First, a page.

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good med school or bad? what's the difference?

Discussion in 'Pre-Medical - MD' started by CU_buffalo, Jun 18, 2002.

  1. CU_buffalo

    CU_buffalo Member 7+ Year Member

    Jun 16, 2002
    I'm filling out the last parts of my application and trying to figure out which schools to apply to. My question to all of you is: what's the major difference in going to a top school ie. Harvard, than one's whose reputation is lower? I'm thinking if I graduate near the top at my state med school, I should be just as competitive in landing strong residencies than if I went to some top 10 school and graduated in the top 10%.

    Thoughts anyone?
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  3. DW

    DW Fix me some sandwiches Moderator Emeritus 10+ Year Member

    well, unless you want to be chief of surgery at beth israel or something, the tier of your school should not matter too much, as long as you go to a school that emphasizes what you want out of your education, and you do well on the boards. You should always aim high, and if you want to do something extraoridinary by all means give the top 10 a shot, but if you really want to be a doc then any accredited med (or even osteo) school should suffice.
    also, there are some other grave considerations...
    how much will it cost (if it comes to any non top 10 school versus MCG for me, its 10K tuition a year for me all the way)
    where do you want to live? how is the social climate at the school?
  4. sluox

    sluox Physician 10+ Year Member

    Jan 4, 2002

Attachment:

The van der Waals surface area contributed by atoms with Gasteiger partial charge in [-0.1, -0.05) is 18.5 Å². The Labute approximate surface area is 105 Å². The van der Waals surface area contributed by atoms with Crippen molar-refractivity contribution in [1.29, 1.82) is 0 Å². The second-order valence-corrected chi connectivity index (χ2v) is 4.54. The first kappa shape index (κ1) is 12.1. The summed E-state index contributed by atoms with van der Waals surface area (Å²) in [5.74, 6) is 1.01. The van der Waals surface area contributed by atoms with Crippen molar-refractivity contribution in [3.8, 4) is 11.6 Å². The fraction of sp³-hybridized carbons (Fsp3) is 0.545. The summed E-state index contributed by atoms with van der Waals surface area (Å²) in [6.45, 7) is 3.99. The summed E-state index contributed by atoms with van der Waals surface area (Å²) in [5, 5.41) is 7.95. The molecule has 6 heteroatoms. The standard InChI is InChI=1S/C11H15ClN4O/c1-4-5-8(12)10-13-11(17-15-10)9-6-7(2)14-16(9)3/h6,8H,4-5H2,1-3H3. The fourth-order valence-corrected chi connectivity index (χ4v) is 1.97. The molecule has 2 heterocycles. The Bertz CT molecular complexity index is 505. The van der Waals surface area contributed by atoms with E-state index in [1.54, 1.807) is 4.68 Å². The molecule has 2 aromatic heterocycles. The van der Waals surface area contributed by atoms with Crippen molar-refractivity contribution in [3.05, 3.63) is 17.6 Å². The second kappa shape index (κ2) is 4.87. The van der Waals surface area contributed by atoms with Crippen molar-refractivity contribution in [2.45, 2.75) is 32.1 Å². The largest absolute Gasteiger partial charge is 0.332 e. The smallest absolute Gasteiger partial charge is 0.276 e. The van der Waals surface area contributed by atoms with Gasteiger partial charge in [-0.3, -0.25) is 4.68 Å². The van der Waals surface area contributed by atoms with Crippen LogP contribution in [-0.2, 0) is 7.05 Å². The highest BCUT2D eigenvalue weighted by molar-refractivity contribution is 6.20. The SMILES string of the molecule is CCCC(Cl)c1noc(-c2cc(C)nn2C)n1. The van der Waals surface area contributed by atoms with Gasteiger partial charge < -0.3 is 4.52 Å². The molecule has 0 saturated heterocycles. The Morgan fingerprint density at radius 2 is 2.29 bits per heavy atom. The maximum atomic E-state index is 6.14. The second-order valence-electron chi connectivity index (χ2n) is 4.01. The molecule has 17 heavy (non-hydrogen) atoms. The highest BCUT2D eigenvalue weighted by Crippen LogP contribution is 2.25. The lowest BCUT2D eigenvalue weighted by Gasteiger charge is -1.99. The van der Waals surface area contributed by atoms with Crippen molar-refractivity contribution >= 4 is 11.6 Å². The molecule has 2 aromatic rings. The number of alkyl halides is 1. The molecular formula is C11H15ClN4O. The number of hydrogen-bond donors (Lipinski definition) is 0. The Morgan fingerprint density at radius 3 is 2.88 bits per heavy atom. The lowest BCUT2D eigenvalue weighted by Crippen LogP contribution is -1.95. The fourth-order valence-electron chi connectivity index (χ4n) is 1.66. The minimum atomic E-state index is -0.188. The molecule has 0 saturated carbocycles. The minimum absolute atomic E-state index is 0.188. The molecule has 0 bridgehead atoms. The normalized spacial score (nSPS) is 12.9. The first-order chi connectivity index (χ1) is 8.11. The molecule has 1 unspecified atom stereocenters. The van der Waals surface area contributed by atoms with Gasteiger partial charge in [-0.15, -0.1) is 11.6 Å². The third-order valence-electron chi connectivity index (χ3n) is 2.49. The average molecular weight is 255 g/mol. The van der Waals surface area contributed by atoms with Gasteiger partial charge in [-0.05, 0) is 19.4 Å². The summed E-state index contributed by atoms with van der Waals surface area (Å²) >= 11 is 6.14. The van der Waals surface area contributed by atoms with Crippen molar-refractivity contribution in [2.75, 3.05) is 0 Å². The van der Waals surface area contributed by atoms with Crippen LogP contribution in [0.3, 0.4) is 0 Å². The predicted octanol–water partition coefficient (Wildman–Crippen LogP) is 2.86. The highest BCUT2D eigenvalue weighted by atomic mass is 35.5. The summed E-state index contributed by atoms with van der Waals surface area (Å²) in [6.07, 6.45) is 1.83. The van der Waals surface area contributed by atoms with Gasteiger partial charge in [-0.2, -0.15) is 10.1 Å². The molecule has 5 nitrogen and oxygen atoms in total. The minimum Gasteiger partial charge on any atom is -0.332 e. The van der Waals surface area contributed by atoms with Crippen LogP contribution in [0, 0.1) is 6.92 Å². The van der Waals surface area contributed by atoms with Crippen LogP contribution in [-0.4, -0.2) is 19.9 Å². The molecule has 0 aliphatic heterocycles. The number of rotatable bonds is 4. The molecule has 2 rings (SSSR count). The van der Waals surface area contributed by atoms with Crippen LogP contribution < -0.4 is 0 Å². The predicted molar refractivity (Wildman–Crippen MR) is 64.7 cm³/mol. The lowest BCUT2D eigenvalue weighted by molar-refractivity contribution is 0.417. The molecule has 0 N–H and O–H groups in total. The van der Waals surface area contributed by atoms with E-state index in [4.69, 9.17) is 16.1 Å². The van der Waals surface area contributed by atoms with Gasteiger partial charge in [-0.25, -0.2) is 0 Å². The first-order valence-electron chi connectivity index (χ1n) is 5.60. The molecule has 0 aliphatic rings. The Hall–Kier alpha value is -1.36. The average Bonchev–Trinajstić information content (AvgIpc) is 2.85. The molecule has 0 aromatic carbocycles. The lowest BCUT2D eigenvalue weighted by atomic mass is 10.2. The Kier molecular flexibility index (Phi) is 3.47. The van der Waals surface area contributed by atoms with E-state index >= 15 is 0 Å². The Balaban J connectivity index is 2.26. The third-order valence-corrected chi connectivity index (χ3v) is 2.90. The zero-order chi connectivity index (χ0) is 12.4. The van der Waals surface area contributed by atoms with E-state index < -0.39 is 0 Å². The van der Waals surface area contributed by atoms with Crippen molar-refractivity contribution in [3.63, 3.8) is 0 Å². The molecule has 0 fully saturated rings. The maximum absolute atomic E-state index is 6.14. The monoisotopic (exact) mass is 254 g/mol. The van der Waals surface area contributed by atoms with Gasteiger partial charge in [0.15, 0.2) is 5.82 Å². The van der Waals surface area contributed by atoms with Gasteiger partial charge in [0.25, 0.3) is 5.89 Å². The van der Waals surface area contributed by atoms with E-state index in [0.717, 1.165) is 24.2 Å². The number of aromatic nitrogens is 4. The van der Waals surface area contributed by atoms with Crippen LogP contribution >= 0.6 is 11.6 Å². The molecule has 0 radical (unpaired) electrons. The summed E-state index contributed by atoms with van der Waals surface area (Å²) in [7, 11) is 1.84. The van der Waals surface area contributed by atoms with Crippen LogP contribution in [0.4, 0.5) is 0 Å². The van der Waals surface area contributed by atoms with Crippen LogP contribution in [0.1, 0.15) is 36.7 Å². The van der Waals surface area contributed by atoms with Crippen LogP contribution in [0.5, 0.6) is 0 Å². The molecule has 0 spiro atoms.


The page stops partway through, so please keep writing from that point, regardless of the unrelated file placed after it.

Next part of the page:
If you want to be an academic physician, the choice of school may become important since the direction of research is often guidedn by a few big names in the field. Keep that in mind. Also, bigger, better known schools may give you more connections later on. If you are more into primary care, the particular choice of school matters less; although I imagine it's probably easier to get clients if you can throw a diploma from a school with a high "WOW" factor. Thus, it may even be better to go to your state school over schools that are not well known by the general public.
  5. oldman

    oldman Senior Citizen 10+ Year Member

    Feb 3, 2002
    glad you know what's up.

    if you finish top in your class at any med school, you can be competitive for top residencies.
  6. The Fly

    The Fly Senior Member 7+ Year Member

    Going to a better school allows you to more easily land more competitive residencies at better hospitals.

    It's not true that top schools are only for those who have chief of surgery aspirations. . . if you want to go into supercompetitive fields like derm, optho or other very competitive fields like radiology, plastics, neurosurg, other surgical subspecialities then it is a lot easier to do this from top tiered schools than from less well regarded schools.

    This isn't to say it's not possible to land residencies in desirable locations from these schools, but you'll need to do a lot better on the boards than you would at HMS and other top 10/25 schools. . . you'll also need better evaluations, etc. . .
  7. SMW

    SMW Grand Member 7+ Year Member

    Jul 12, 2001
    anchorage, ak
    However you come down on this question, make sure to apply to a wide variety of schools. I did not get into my state school, and did get into a top 10, much to my surprise.